Come on Home, Little Bob

You asked me about the dog statue in the cemetery.

The statue is on the Guinn family plot. The Guinns are gone now, but they were well-known. Robert Guinn was an attorney who handled mostly small claims, but did well enough to own a house on President Street. He had a lovely wife, Rose, and a little girl, Doris.

All little girls should be pretty, but Doris wasn’t; her face fused improperly in the womb. There’s a name for the condition that I can’t remember, but it’s a cruel assessment of the divine to say that was God’s will, if you ask me. She was never photographed, but there was a portrait painted, and the artist aligned her features.

I saw it long ago; she had dark hair and a shy smile.

Doris in all other respects was a normal little girl; she had dolls and dresses and went to school with all the other little girls on the street. She also had a small dog, a spaniel of some kind that she adored. Her father had given her the puppy when she was five years old, so she named it after him. She called it Little Bob. The dog would follow her to school, wait afternoons on the corner for her to come home, and was with her when she died at twelve.

After that, Little Bob would go to the corner every afternoon and wait; at dark he’d go home until one day he couldn’t, and Bob Guinn went and got him. Oh, there was a fuss about putting a memorial to a dog, much less physical remains, but Robert Guinn took it to court and won, his finest hour before the bench.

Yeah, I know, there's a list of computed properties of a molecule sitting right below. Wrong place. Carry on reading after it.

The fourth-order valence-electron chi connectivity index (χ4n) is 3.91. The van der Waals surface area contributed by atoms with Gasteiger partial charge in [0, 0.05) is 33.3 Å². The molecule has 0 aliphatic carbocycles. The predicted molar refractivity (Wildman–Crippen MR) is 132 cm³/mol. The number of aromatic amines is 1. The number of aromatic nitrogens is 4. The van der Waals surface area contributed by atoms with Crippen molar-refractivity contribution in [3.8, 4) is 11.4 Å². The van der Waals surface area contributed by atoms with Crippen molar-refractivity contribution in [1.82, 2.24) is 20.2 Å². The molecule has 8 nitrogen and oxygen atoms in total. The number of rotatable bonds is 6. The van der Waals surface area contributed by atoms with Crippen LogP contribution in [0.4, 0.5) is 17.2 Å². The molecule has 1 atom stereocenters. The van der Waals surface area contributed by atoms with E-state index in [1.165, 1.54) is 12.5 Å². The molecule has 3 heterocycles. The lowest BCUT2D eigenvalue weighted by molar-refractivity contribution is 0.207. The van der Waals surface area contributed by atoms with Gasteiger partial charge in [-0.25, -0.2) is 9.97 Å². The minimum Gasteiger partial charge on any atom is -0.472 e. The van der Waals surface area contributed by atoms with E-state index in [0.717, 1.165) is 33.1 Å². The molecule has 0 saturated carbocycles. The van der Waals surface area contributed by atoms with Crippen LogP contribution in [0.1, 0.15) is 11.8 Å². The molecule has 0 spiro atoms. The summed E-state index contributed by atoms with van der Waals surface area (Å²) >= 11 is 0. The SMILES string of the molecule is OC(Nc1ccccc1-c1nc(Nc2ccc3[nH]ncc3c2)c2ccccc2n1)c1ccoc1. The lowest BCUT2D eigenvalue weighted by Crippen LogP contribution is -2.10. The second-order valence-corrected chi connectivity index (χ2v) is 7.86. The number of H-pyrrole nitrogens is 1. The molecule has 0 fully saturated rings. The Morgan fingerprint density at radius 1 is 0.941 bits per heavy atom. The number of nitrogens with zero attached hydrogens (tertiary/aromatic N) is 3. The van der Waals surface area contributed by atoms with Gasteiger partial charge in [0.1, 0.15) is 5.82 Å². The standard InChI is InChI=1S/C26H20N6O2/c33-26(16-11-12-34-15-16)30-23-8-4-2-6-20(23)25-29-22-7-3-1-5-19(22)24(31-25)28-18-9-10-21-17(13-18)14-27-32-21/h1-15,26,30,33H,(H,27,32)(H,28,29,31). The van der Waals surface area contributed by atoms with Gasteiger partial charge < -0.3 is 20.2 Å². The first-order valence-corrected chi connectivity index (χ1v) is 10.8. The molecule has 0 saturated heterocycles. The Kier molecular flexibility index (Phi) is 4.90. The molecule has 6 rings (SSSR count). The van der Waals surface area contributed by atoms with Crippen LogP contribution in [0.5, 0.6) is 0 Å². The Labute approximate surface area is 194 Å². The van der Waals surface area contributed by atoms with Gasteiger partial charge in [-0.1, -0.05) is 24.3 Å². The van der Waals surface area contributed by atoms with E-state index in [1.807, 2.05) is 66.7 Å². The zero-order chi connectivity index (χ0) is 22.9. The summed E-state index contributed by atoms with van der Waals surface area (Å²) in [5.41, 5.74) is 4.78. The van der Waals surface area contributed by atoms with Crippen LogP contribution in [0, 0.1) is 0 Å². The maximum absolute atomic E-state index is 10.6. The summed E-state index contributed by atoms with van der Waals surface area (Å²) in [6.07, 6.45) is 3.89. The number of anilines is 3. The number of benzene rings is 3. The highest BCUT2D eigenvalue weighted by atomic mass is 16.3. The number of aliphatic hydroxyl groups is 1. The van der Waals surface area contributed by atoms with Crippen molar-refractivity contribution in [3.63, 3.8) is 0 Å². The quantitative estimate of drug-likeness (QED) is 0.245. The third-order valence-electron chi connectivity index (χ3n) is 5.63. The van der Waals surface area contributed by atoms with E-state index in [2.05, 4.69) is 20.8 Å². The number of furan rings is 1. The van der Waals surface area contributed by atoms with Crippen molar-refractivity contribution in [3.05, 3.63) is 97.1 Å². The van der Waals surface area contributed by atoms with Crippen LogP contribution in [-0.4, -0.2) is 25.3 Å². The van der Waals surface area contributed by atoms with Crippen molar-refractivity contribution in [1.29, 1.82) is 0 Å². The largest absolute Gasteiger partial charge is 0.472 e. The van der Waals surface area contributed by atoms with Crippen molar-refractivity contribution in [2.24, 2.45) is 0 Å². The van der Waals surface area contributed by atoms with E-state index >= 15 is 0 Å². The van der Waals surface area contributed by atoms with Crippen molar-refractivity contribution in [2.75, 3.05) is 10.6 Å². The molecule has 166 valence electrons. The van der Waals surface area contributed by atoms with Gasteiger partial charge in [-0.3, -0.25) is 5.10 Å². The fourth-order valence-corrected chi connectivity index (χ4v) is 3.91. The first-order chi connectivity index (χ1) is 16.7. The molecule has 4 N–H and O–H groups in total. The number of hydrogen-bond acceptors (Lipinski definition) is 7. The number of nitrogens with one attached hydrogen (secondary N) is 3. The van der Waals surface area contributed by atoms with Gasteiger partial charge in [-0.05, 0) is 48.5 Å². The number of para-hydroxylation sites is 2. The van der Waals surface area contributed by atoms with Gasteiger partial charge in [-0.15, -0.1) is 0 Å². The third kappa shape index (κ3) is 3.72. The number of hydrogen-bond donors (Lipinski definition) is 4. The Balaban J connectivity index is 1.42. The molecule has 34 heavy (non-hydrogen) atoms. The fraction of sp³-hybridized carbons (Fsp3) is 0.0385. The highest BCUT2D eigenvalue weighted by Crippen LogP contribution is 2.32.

So that’s Little Bob there with Doris. He was a good dog.

One Reply to “Come on Home, Little Bob”

  1. Makes me teary-eyed. Dogs are so loving and loyal. All of mine rest underground in the backyard, their own playground.
    I believe that Doris had Cruzon’s syndrome where the fonranel fuses prematurely. My best friend in grad school at NYU had it and was one of the first adults to undergo surgery in the 1970’s to ameliorate the facial irregularities.

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